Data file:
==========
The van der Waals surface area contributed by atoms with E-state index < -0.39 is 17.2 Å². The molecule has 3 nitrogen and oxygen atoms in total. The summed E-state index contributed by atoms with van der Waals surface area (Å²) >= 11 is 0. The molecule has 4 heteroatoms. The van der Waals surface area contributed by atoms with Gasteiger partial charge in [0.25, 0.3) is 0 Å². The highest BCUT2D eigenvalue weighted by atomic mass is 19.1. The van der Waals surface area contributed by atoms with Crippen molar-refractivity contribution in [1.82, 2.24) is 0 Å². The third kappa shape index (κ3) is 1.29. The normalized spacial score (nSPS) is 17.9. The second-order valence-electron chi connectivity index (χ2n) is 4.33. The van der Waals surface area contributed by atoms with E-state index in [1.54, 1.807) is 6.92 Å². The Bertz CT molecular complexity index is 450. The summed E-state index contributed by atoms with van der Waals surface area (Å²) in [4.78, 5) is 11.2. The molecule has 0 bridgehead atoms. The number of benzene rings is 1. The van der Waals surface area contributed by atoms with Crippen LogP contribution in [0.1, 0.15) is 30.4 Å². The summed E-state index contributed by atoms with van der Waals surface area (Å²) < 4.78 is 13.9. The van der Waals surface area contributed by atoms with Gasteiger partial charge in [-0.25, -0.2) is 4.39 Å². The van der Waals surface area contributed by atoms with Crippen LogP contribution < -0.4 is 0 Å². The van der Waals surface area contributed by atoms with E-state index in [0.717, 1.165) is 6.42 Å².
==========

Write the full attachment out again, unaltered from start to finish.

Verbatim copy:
The van der Waals surface area contributed by atoms with E-state index < -0.39 is 17.2 Å². The molecule has 3 nitrogen and oxygen atoms in total. The summed E-state index contributed by atoms with van der Waals surface area (Å²) >= 11 is 0. The molecule has 4 heteroatoms. The van der Waals surface area contributed by atoms with Gasteiger partial charge in [0.25, 0.3) is 0 Å². The highest BCUT2D eigenvalue weighted by atomic mass is 19.1. The van der Waals surface area contributed by atoms with Crippen molar-refractivity contribution in [1.82, 2.24) is 0 Å². The third kappa shape index (κ3) is 1.29. The normalized spacial score (nSPS) is 17.9. The second-order valence-electron chi connectivity index (χ2n) is 4.33. The van der Waals surface area contributed by atoms with E-state index in [1.54, 1.807) is 6.92 Å². The Bertz CT molecular complexity index is 450. The summed E-state index contributed by atoms with van der Waals surface area (Å²) in [4.78, 5) is 11.2. The molecule has 0 bridgehead atoms. The number of benzene rings is 1. The van der Waals surface area contributed by atoms with Crippen LogP contribution in [0.1, 0.15) is 30.4 Å². The summed E-state index contributed by atoms with van der Waals surface area (Å²) < 4.78 is 13.9. The van der Waals surface area contributed by atoms with Gasteiger partial charge in [-0.25, -0.2) is 4.39 Å². The van der Waals surface area contributed by atoms with Crippen LogP contribution < -0.4 is 0 Å². The van der Waals surface area contributed by atoms with E-state index in [0.717, 1.165) is 6.42 Å².